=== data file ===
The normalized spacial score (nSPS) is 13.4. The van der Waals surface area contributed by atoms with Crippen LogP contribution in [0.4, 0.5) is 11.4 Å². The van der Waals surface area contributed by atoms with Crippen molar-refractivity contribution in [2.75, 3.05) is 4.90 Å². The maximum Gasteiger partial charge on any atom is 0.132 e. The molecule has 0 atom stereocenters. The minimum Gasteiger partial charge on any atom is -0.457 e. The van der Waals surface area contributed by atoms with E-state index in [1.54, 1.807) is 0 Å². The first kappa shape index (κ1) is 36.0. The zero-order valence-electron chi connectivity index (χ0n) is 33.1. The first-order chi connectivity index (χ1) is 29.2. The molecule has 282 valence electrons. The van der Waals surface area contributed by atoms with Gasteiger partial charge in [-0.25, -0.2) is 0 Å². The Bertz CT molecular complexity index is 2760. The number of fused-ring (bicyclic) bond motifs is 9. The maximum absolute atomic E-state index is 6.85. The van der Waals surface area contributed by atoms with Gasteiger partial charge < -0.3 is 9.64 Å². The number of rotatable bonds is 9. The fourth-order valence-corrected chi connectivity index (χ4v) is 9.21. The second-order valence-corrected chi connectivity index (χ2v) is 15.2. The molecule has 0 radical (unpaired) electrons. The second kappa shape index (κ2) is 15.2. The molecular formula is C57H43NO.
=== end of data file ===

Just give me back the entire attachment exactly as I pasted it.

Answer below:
The normalized spacial score (nSPS) is 13.4. The van der Waals surface area contributed by atoms with Crippen LogP contribution in [0.4, 0.5) is 11.4 Å². The van der Waals surface area contributed by atoms with Crippen molar-refractivity contribution in [2.75, 3.05) is 4.90 Å². The maximum Gasteiger partial charge on any atom is 0.132 e. The molecule has 0 atom stereocenters. The minimum Gasteiger partial charge on any atom is -0.457 e. The van der Waals surface area contributed by atoms with E-state index in [1.54, 1.807) is 0 Å². The first kappa shape index (κ1) is 36.0. The zero-order valence-electron chi connectivity index (χ0n) is 33.1. The first-order chi connectivity index (χ1) is 29.2. The molecule has 282 valence electrons. The van der Waals surface area contributed by atoms with Gasteiger partial charge in [-0.25, -0.2) is 0 Å². The Bertz CT molecular complexity index is 2760. The number of fused-ring (bicyclic) bond motifs is 9. The maximum absolute atomic E-state index is 6.85. The van der Waals surface area contributed by atoms with Gasteiger partial charge < -0.3 is 9.64 Å². The number of rotatable bonds is 9. The fourth-order valence-corrected chi connectivity index (χ4v) is 9.21. The second-order valence-corrected chi connectivity index (χ2v) is 15.2. The molecule has 0 radical (unpaired) electrons. The second kappa shape index (κ2) is 15.2. The molecular formula is C57H43NO.